How to Test A Vacuum Tube: Effective and Easy Way
Did you know that repairing your electronic device could be as easy as replacing the damaged vacuum tube?
But to know that the vacuum tube actually needs to be replaced, you need to test it first. You could either do quick tests like listening to the sound that the tube makes or inspecting it for signs of damage. Or, you can use a test tube tester and a chart, which is a more accurate method.
Now, in this article, we will go deeper into how to test a vacuum tube using easy but reliable methods.
One thing to note is that although vacuum tubes are old technology that is largely outdated, they’re still being used in a number of common devices including microwave ovens and amplifiers.
Methods of Testing a Vacuum Tube
Method 1: Observation Techniques
The tube has a coating at the top, and the normal color of this coating is either black, gray or silver. If you see that the coating is white, that’s an indication that the tube could have a crack, and in that case, it’s about time you replaced the tube.
To observe the tube’s glow, you need to plug it into a suitable electronic, perhaps your amplifier. Switch on the electronic and the tube.
If the vacuum tube is working properly, the filament should have an orange glow, much like the sun when it’s setting.
Note that some tubes glow a little less, and thus if you don’t see the glow, it doesn’t necessarily mean the tube is defective.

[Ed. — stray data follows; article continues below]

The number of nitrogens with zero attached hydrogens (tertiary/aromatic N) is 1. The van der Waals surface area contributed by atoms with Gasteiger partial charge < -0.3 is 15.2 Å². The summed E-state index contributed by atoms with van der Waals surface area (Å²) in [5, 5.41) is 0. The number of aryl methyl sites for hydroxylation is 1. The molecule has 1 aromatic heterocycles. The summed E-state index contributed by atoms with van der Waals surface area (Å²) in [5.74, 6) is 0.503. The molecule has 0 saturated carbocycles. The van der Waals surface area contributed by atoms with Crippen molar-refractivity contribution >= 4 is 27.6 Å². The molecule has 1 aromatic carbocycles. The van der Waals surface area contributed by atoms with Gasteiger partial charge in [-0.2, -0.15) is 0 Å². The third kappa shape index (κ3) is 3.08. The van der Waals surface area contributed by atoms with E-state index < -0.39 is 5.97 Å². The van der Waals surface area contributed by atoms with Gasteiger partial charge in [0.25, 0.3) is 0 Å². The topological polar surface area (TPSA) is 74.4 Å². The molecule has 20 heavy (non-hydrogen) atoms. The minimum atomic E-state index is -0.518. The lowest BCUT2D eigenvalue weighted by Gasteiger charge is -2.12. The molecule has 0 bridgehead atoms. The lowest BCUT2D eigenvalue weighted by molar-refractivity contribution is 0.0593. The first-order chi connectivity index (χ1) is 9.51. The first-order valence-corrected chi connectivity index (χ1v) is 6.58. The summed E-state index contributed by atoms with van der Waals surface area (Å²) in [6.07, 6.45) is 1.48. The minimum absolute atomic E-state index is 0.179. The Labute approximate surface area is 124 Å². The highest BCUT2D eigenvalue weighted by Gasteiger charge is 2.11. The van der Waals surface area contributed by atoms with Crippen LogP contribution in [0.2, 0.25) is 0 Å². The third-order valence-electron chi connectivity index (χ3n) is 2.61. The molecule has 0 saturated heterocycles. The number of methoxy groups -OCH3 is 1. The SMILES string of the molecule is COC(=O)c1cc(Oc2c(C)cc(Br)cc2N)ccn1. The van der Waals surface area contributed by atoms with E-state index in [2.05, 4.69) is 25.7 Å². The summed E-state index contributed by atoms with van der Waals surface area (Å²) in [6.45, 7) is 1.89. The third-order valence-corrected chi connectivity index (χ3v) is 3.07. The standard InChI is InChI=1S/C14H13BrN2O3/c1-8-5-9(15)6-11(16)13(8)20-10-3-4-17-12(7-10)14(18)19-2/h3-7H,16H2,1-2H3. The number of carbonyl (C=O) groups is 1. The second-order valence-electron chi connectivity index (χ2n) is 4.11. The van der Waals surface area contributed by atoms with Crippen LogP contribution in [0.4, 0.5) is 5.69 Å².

So, if you don’t see the glow, touch it, and while doing so, be careful because some tubes become hot when activated. If the tube is totally cold, that shows it’s no longer working.
Also, note that if the tube isn’t turning on, there might be an issue with the electronic’s fuse. Have an electrician check the fuse and if it’s the problem, have that replaced before testing the tube again.
The internal wires that are visible at the rear side of the glass commonly have a concentrated purple glow around them when the tube has a problem. The normal glow around these wires ought to be blue.
The plating in the tube has turned red?
This can be caused by installing the tube incorrectly on the electronic device, so try removing it and installing it again.
If the plating stays red, that’s an indication that there’s a problem with the electrical current control, and it’s time to replace the tube lest it damages the device.
Shake the tube and listen to the rattling. A little rattling is okay, but if the sound is loud, that denotes the internal components are broken. You might even see a broken piece moving around in the tube, and in that case, the tube needs replacing.
Once you’ve connected the tube to the electronic device, use a pencil or some other wooden stick to tap the tube. A good tube will ring a little, but a bad one will let off a loud sound and probably make the electronic squeal.
Method 2: Tube Tester
Get a tester
You can buy a tube tester from online stores like Amazon, eBay, and so on; they go for an average of 35 US dollars but if you want a high-quality tester, you will likely part with a few hundred dollars.